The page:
Now the details:  The station cost $3.2 million, including the $1.7 million in solar panels.  It produces 12kg of hydrogen per day (about the energy equivalent of 12 gallons of gasoline).  It will be used by the city of Sacramento to power their 7 hydrogen cars each being driven 12,000 miles/year.

If you figure the cost of the money at 5%, assume that the life of the facility is 20 years, and that there will be no maintenance or human involvement in 20 years (unlikely), the cost of each fill up (to go 230 miles) calculates to $879.  Cost per mile: $3.82.

A 20 mpg gas car costs about 20 cents per mile, and an efficient electric car costs 3 cents per mile.

If the output of the solar array on this station was instead used to feed battery electric cars or plug-in hybrids, then the facility could support 54 electric cars, instead of 7 hydrogen cars, all being driven 230 miles per week.  (The 80 KW solar array on the station will produce about 440 KWH per day, and a decent electric car or plug-in hybrid gets about 4 miles per KWH).

Excerpt from Who Killed the Electric Car re. Fuel Cells.


And here's Jack Nicholson in the 1978 talking about this wonderful, cheap fuel that is "non-polluting" and "limitless."


Blog-type Writing on the subject of FCV

The issues facing Fuel Cell Vehicle mass production (thanks Erik)

CARB hearing comments (that had much to do with FCV vs BEVs)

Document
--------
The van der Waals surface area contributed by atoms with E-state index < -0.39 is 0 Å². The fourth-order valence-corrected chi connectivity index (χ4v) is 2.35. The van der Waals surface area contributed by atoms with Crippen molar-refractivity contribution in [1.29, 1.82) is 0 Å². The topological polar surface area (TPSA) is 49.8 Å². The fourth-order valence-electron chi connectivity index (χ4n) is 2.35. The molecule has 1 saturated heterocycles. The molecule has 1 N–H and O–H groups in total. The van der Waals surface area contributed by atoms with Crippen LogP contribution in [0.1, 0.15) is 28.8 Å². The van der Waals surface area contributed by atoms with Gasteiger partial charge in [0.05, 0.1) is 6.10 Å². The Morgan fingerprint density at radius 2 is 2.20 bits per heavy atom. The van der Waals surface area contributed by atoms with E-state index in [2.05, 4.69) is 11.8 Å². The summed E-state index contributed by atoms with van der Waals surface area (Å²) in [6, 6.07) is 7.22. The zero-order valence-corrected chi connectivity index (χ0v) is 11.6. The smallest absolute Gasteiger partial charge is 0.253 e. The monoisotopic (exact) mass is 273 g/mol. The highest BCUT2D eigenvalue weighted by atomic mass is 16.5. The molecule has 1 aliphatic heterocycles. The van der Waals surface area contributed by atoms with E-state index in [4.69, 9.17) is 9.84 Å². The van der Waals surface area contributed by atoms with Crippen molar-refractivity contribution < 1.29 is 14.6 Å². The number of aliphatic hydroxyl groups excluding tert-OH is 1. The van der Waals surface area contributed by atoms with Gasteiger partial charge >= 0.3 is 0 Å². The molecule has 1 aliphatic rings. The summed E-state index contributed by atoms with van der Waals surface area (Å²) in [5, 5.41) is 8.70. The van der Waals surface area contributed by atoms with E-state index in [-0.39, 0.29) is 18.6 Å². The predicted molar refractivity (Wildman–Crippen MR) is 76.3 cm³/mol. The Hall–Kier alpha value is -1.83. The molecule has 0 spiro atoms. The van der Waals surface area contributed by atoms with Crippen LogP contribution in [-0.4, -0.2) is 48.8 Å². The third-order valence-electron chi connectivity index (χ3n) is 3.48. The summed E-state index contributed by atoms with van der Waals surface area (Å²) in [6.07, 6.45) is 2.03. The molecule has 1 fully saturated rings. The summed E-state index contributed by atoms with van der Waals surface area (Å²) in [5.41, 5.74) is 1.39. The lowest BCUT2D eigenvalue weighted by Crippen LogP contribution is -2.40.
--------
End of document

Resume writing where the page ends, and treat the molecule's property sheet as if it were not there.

Do Less with More fuel
Why Hydrogen?
The Hydrogen Hoax

Hydrogen for Transportation
Hydrogen vehicle myths

We want to support GM

The Argonne GREET 1.6 study from 2001
Hydrogen and Fuel Cells: A Comprehensive Solution in the Fight against Global Warming
Carrying the Energy Future: Comparing Hydrogen and Electricity for Transmission, Storage and Transportation
Fuel-Cell Vehicles: Solution or Shell Game?
Draft Technology and Cost Assessment for Proposed Regulations to Reduce Vehicle Climate Change Emissions - CARB April, 2004
Hydrogen's Empty Environmental Promise, by Cato Institute
GM: 1 million FCV's by 2012, 2007
Hydrogen Cars and Hot Air, 2008

2014 - Greenhouse Gas Emissions of Fuel Cell vehicles (long, supported and accurate)
2014 - Fuel Cell "clean fuel" advertising. From Tesla Motors forum

FCV, H2 and energy density factoids

Quotes and stuff.

Some of the inherent difficulties with hydrogen and hydrogen fuel cells (Thanks Erik)

Some things I've learned in the past 10 years about BEVs and FCVs from the press:
(Uh... for the record, please don't quote these as fact with credit to EVnut!)

Battery EVs

Fuel Cell Vehicles

04.28.04  Eco party at Genentech Vacaville. I found myself parked next to one of the UC Davis FCVs for the event. The amount of energy that this FCV consumes at idle would power me down the road at about 25mph. And for accuracy, this is a FCHV, or Fuel Cell Hybrid Vehicle. Why hybrid? Because it has a bunch of battery capacity on board as well as the Fuel Cell stack. Toyota Rav4EV - meet the Toyota Highlander FCHV. The vehicle on the right cost about 150x as much money to make as the vehicle on the left, and requires 4x the energy to create the "fuel." That's the kind of math that I can do in my head.

After my daughter's piano recital in 2008, we came out to find this familiar scene:

Mercedes' attempt at a FCV. You should hear how loud and wheezie this thing is!

Click for
EVnut.com_home page